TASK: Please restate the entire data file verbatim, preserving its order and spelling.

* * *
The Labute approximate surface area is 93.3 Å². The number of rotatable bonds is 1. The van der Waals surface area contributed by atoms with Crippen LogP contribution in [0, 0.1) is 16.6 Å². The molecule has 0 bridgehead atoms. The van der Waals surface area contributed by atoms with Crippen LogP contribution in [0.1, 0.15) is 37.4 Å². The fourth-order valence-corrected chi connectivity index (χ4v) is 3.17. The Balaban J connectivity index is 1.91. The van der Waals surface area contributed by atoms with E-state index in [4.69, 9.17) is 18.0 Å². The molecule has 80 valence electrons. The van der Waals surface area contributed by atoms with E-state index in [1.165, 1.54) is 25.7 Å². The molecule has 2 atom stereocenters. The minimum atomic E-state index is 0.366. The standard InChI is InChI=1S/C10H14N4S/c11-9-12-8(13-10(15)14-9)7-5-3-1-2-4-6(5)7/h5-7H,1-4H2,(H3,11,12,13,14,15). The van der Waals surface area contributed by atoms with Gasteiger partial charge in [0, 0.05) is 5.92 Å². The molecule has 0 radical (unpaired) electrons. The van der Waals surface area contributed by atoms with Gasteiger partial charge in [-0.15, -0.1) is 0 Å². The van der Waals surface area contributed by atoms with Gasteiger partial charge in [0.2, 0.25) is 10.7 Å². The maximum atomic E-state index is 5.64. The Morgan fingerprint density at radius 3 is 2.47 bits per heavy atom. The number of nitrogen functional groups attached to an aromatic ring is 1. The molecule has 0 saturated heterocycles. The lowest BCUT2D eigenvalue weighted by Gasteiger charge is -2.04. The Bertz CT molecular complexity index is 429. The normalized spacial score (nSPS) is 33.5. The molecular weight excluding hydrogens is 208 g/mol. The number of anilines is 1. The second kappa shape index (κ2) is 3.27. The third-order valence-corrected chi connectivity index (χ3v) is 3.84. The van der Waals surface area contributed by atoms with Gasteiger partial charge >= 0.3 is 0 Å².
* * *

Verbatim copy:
The Labute approximate surface area is 93.3 Å². The number of rotatable bonds is 1. The van der Waals surface area contributed by atoms with Crippen LogP contribution in [0, 0.1) is 16.6 Å². The molecule has 0 bridgehead atoms. The van der Waals surface area contributed by atoms with Crippen LogP contribution in [0.1, 0.15) is 37.4 Å². The fourth-order valence-corrected chi connectivity index (χ4v) is 3.17. The Balaban J connectivity index is 1.91. The van der Waals surface area contributed by atoms with E-state index in [4.69, 9.17) is 18.0 Å². The molecule has 80 valence electrons. The van der Waals surface area contributed by atoms with E-state index in [1.165, 1.54) is 25.7 Å². The molecule has 2 atom stereocenters. The minimum atomic E-state index is 0.366. The standard InChI is InChI=1S/C10H14N4S/c11-9-12-8(13-10(15)14-9)7-5-3-1-2-4-6(5)7/h5-7H,1-4H2,(H3,11,12,13,14,15). The van der Waals surface area contributed by atoms with Gasteiger partial charge in [0, 0.05) is 5.92 Å². The molecule has 0 radical (unpaired) electrons. The van der Waals surface area contributed by atoms with Gasteiger partial charge in [-0.15, -0.1) is 0 Å². The van der Waals surface area contributed by atoms with Gasteiger partial charge in [0.2, 0.25) is 10.7 Å². The maximum atomic E-state index is 5.64. The Morgan fingerprint density at radius 3 is 2.47 bits per heavy atom. The number of nitrogen functional groups attached to an aromatic ring is 1. The molecule has 0 saturated heterocycles. The lowest BCUT2D eigenvalue weighted by Gasteiger charge is -2.04. The Bertz CT molecular complexity index is 429. The normalized spacial score (nSPS) is 33.5. The molecular weight excluding hydrogens is 208 g/mol. The number of anilines is 1. The second kappa shape index (κ2) is 3.27. The third-order valence-corrected chi connectivity index (χ3v) is 3.84. The van der Waals surface area contributed by atoms with Gasteiger partial charge >= 0.3 is 0 Å².